FTDNA, which is providing analysis for our Y-DNA Project, also provides testing for mtDNA, potentially allowing you to identify siblings, as both brothers and sisters carry their mother’s mtDNA and the sons also their father’s Y-DNA. This may assist if siblings have been adopted out or lost in marriage breakdowns, for example. A small number of members have subscribed to the mtDNA test, although this is not currently part of our Project.
FTDNA also offers “Family Finder” which uses a combination of Y-DNA and mtDNA signatures to identify potential familial relationships over a limited number of generations from those taking Family Finder tests – the Family Finder test pool is currently still relatively small. If you have no surviving related Egan males, but there are other Egans that may be related to you, then there is a faint chance that Family Finder will enable you to show that at least you share a common female lineage.
Beware, however, as the probability is that many others in the same geographic area may share the same Eve. Family Finder studies are also not currently part of our Project.
Finally there is now some interest in “Deep Clade”, and related testing, which attempts to identify your origins further back in time. Are you a Viking or did you come from Ghengis Khan on one of his holiday trips to Europe? Does this explain some of your personality traits? For those interested perhaps look here:
Beware, like most of family history research this can be a bottomless pit of time, money and yes, you guessed it, Deep Clade analysis is not currently part of our Project.
So, to close, The Project is focussed entirely on Y-DNA testing in an attempt to determine where in Ireland you most likely came from. This may change if there are “volunteers” wishing to lead other studies.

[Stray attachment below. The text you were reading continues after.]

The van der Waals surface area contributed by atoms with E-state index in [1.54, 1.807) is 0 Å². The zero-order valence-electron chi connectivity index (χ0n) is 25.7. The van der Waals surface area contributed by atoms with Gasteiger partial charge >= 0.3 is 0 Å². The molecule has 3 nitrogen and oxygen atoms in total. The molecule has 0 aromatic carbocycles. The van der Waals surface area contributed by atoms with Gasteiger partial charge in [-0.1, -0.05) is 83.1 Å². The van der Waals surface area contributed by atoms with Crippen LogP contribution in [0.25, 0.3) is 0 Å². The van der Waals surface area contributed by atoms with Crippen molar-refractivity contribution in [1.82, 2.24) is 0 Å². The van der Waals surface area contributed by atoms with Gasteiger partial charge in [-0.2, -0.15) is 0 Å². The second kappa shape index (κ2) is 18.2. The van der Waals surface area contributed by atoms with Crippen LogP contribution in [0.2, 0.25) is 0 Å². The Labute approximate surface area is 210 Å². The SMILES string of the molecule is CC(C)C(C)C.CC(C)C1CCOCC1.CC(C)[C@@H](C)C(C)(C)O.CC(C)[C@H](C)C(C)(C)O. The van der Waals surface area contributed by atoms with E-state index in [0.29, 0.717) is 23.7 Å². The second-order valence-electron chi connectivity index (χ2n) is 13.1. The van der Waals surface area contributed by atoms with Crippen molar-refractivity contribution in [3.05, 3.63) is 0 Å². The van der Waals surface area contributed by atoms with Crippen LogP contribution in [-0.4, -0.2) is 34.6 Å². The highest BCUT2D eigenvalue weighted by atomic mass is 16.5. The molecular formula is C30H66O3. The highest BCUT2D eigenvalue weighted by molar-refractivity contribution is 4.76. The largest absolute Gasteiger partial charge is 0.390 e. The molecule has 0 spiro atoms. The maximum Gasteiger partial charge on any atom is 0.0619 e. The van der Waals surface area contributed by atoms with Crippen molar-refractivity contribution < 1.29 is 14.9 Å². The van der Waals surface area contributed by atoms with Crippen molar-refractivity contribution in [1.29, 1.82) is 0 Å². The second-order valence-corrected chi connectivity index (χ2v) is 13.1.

The Clan has established a
Project with FamilyTreeDNA (FTDNA) in Texas. Please investigate their "FAQ" tab for comprehensive information on DNA testing.
FTDNA offers a range of tests. The 37 marker test was the one adopted by the Clan but you may choose more markers immediately but upgrades are in any case available to a higher number of markers without submitting a new sample. IMPORTANT: to receive preferential prices you should first go to the FTDNA Clan Egan Project.You will find the purchase link under the "Join Request" tab. At the same time as you send your kit to FTDNA please contact us giving your Test Kit Number. If you wish, please also advise an email contact and your earliest known ancestors details (names, country and county/state of birth) for display on the DNA study WWW site.
The test involves wiping the inside of your cheek with a toothbrush like instrument quite painless sealing it in a container before returning it to FTDNA in Texas.IMPORTANT: you only need to conduct the test on ONE member of your immediate tree. By immediate tree we mean one that goes back say two or three generations. On rare occasions there may be a change in the Y-DNA between two generations and as our aim is to link to other trees it is best to have the OLDEST MALE member of your family take the test. If the younger members are keen to take the test then that may encourage them to take an interest in the family history. Because one test effectively covers all of your immediate family it makes it relatively inexpensive.